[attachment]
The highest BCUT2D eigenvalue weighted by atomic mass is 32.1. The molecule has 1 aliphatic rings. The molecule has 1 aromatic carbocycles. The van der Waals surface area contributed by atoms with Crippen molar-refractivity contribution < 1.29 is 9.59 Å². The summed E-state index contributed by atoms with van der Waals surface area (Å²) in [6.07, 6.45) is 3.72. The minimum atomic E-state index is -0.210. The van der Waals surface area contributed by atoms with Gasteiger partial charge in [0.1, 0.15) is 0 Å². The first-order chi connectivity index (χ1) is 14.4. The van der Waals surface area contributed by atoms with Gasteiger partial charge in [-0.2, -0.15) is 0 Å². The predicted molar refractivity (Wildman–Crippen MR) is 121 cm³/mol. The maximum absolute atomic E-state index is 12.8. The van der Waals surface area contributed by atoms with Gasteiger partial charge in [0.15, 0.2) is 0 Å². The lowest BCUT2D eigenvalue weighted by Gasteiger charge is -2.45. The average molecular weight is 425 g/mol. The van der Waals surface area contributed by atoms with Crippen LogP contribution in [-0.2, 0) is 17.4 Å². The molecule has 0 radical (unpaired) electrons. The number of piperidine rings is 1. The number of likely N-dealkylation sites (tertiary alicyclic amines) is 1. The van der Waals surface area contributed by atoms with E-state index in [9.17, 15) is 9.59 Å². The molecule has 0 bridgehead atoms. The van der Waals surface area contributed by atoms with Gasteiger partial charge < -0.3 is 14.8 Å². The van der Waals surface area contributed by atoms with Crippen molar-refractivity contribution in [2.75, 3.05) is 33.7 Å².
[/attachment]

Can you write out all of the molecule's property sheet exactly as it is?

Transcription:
The highest BCUT2D eigenvalue weighted by atomic mass is 32.1. The molecule has 1 aliphatic rings. The molecule has 1 aromatic carbocycles. The van der Waals surface area contributed by atoms with Crippen molar-refractivity contribution < 1.29 is 9.59 Å². The summed E-state index contributed by atoms with van der Waals surface area (Å²) in [6.07, 6.45) is 3.72. The minimum atomic E-state index is -0.210. The van der Waals surface area contributed by atoms with Gasteiger partial charge in [0.1, 0.15) is 0 Å². The first-order chi connectivity index (χ1) is 14.4. The van der Waals surface area contributed by atoms with Gasteiger partial charge in [-0.2, -0.15) is 0 Å². The predicted molar refractivity (Wildman–Crippen MR) is 121 cm³/mol. The maximum absolute atomic E-state index is 12.8. The van der Waals surface area contributed by atoms with Gasteiger partial charge in [0.15, 0.2) is 0 Å². The lowest BCUT2D eigenvalue weighted by Gasteiger charge is -2.45. The average molecular weight is 425 g/mol. The van der Waals surface area contributed by atoms with Crippen LogP contribution in [-0.2, 0) is 17.4 Å². The molecule has 0 radical (unpaired) electrons. The number of piperidine rings is 1. The number of likely N-dealkylation sites (tertiary alicyclic amines) is 1. The van der Waals surface area contributed by atoms with E-state index in [9.17, 15) is 9.59 Å². The molecule has 0 bridgehead atoms. The van der Waals surface area contributed by atoms with Gasteiger partial charge < -0.3 is 14.8 Å². The van der Waals surface area contributed by atoms with Crippen molar-refractivity contribution in [2.75, 3.05) is 33.7 Å².